Jungle
Moonlight

Moonlight

Movie
Director(s): 
Genre: 
In Theatres: 
Oct 28, 2016
Grade:
A
Running Time: 
110 minutes

In a time where sequels, remakes, and reboots flood the theaters, Moonlight is a refreshing story that’s not only unique but also absolutely necessary. It’s an intimately personal story with universal appeal that is captivating from beginning to end. There’s no other film quite like it.

 

Moonlight is told in three chapters, each revolving around a different period of a young black boy named Chiron’s life. The first chapter, dubbed “Little” after his nickname, introduces a small and shy Chiron (Alex Hibbert) who is continually bullied by everyone else for his reclusive nature. After being chased into an abandoned building by a group of kids one day, Chiron is found by Juan (Mahershala Ali), a local drug deal who helps him out before returning him to his abusive mother Paula (Naomie Harris).

 

The first chapter is highlighted by Mahershala Ali’s amazing performance. Juan, who acts like a father figure to Chiron, teaches the young boy about life, how to defend himself, and even how to swim. The affection he shows him is genuine and while he doesn’t shy away from telling Chiron the truth, you can see the pain and hesitation in his tone when he talks of the harsh realities of life and his job. The fact that he’s a drug dealer doesn’t define Ali’s character. It’s merely an aspect of his life that has shaped only a part of him throughout the years. It doesn’t take away that he’s also a loving and strong influence over an impressionable young boy.

 

We next see Chiron (Ashton Sanders) as a teenager in highschool and while he’s grown a bit, he’s still picked on by his classmates. He finds solace in his only friend, Kevin (Jharrel Jerome), and the two eventually share an intimate moment together on a beach in the moonlight. Even though he’s older, Chiron is still basically the same “Little” we say in the first chapter, and while Juan is now out of the picture Kevin is the influencing figure in his life.

 

Chapter ii is is much about the peer pressure of high school and how it wants us all to conform to this sameness, but the characters are anything but that. This specific period in Chiron’s life is the turning point for him. This is when he first explores his sexuality, which only further complicates things for him initially. Chiron is used to being teased by everyone else, but when Kevin starts beating him up as part of a hazing ritual it causes him to snap and take a wooden chair to the back of his bully. It’s a familiar scenario we’ve all seen before, but Moonlight makes it feel more personal and genuine.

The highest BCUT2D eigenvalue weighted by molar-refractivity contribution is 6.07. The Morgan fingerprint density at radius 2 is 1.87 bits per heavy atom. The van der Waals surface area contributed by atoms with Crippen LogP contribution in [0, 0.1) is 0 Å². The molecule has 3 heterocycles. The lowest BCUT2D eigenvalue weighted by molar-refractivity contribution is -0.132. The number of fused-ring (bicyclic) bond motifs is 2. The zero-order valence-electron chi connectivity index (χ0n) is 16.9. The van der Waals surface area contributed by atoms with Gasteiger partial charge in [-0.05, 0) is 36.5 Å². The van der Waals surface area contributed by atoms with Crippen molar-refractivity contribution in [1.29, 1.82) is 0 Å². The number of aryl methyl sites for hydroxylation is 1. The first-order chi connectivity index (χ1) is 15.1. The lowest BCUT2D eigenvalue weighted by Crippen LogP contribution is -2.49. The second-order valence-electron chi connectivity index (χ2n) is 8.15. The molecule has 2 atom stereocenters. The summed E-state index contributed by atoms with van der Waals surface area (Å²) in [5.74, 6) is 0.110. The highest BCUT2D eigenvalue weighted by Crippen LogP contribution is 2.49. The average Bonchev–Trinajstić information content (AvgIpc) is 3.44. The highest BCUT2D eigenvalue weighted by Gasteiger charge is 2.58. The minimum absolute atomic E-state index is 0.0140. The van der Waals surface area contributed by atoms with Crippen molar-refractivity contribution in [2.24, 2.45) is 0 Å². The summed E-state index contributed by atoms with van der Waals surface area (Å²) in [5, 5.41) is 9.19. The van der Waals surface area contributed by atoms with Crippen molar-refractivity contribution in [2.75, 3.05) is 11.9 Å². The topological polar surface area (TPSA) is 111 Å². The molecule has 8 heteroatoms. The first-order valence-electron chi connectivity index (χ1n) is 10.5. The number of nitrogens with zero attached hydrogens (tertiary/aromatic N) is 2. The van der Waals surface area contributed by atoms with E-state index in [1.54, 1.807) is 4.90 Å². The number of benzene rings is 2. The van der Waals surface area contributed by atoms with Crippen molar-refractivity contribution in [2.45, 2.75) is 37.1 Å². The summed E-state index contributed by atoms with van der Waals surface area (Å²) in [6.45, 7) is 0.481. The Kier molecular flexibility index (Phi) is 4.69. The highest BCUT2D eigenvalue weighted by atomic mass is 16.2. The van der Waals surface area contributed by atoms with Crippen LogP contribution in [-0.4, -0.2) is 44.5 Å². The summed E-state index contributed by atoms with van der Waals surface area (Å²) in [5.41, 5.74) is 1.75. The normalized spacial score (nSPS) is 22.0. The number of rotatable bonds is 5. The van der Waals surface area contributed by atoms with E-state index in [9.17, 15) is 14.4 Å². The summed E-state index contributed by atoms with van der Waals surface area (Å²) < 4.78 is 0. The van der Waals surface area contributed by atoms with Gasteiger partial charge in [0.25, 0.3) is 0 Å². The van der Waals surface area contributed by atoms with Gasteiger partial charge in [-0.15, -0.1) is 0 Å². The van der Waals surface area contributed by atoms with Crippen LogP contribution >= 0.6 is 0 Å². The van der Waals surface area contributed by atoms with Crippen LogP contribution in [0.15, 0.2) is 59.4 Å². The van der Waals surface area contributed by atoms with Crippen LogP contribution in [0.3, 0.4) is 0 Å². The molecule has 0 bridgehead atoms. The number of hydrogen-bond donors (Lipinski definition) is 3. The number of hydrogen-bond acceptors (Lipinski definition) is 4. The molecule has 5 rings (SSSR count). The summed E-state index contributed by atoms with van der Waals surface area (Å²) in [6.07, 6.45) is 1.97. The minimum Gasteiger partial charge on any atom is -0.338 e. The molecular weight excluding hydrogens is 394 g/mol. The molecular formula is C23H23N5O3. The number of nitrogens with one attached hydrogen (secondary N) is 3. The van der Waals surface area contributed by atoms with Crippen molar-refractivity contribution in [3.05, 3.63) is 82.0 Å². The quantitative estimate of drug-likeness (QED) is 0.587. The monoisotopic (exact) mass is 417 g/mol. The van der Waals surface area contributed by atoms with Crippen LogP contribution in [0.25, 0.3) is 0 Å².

The last chapter follows an adult Chiron (Trevante Rhodes) who is now a hardened drug dealer much like Juan. Despite being out of touch since high school, he randomly gets a late night call from Kevin who invites him down to Miami where he works as a cook so they can catch up. Both their lives have gone in drastic directions, but at the heart they’re still the same kids they were way back when.

 

What’s amazing about Moonlight is the story it tells. We’re given three different actors all playing the same character, and while they all feel distinct in their own manner, they still resonate on the same level and share many of the same mannerisms across the board. You’re with Chiron for these three big moments of his life. The only negative thing about it is that it’s unfortunate that we don’t see more of the time in between. Director Barry Jenkins has done a phenomenal job at adapting Tarell Alvin McCraney’s play, In Moonlight Black Boys Look Blue, and exploring both black and gay culture without any over-exaggeration. These are characters we don’t see enough of in Hollywood. It forces audiences to look beyond what you see on the surface and find deeper meaning within people.

 

Moonlight is an illuminating work of cinema that addresses the struggles of identity head on and one that will no doubt have a lasting impact on the industry. It’s a film that begs to be seen by all.

Matt Rodriguez
Review by Matt Rodriguez
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